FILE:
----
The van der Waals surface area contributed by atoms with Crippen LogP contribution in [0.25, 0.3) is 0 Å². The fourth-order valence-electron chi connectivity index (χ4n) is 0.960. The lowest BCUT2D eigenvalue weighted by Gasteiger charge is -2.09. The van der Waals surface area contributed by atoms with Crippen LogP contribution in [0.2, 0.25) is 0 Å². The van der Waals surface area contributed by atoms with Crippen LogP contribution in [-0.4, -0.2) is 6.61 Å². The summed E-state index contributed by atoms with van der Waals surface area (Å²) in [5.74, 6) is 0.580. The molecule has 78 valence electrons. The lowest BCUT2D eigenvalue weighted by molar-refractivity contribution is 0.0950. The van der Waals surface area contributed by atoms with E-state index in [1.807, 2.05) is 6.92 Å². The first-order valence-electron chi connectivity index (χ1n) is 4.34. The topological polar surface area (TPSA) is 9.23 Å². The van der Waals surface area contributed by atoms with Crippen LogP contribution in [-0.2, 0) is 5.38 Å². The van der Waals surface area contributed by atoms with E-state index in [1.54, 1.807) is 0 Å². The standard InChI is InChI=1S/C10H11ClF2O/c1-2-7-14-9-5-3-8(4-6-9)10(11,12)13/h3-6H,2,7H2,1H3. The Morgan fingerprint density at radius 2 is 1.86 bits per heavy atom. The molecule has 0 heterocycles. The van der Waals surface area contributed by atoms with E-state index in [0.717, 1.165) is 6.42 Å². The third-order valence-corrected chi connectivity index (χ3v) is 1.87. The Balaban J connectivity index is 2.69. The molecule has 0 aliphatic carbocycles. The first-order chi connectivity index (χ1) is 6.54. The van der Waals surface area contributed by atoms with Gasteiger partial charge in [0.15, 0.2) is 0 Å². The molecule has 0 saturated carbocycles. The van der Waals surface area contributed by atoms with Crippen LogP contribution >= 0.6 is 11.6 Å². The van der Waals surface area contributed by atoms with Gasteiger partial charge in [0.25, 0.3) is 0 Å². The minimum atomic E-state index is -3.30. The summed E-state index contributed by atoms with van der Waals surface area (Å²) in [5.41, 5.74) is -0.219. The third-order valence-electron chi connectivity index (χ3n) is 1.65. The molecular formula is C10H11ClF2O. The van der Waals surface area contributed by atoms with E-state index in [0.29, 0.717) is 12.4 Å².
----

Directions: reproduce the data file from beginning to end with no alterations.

The van der Waals surface area contributed by atoms with Crippen LogP contribution in [0.25, 0.3) is 0 Å². The fourth-order valence-electron chi connectivity index (χ4n) is 0.960. The lowest BCUT2D eigenvalue weighted by Gasteiger charge is -2.09. The van der Waals surface area contributed by atoms with Crippen LogP contribution in [0.2, 0.25) is 0 Å². The van der Waals surface area contributed by atoms with Crippen LogP contribution in [-0.4, -0.2) is 6.61 Å². The summed E-state index contributed by atoms with van der Waals surface area (Å²) in [5.74, 6) is 0.580. The molecule has 78 valence electrons. The lowest BCUT2D eigenvalue weighted by molar-refractivity contribution is 0.0950. The van der Waals surface area contributed by atoms with E-state index in [1.807, 2.05) is 6.92 Å². The first-order valence-electron chi connectivity index (χ1n) is 4.34. The topological polar surface area (TPSA) is 9.23 Å². The van der Waals surface area contributed by atoms with Crippen LogP contribution in [-0.2, 0) is 5.38 Å². The van der Waals surface area contributed by atoms with E-state index in [1.54, 1.807) is 0 Å². The standard InChI is InChI=1S/C10H11ClF2O/c1-2-7-14-9-5-3-8(4-6-9)10(11,12)13/h3-6H,2,7H2,1H3. The Morgan fingerprint density at radius 2 is 1.86 bits per heavy atom. The molecule has 0 heterocycles. The van der Waals surface area contributed by atoms with E-state index in [0.717, 1.165) is 6.42 Å². The third-order valence-corrected chi connectivity index (χ3v) is 1.87. The Balaban J connectivity index is 2.69. The molecule has 0 aliphatic carbocycles. The first-order chi connectivity index (χ1) is 6.54. The van der Waals surface area contributed by atoms with Gasteiger partial charge in [0.15, 0.2) is 0 Å². The molecule has 0 saturated carbocycles. The van der Waals surface area contributed by atoms with Crippen LogP contribution >= 0.6 is 11.6 Å². The van der Waals surface area contributed by atoms with Gasteiger partial charge in [0.25, 0.3) is 0 Å². The minimum atomic E-state index is -3.30. The summed E-state index contributed by atoms with van der Waals surface area (Å²) in [5.41, 5.74) is -0.219. The third-order valence-electron chi connectivity index (χ3n) is 1.65. The molecular formula is C10H11ClF2O. The van der Waals surface area contributed by atoms with E-state index in [0.29, 0.717) is 12.4 Å².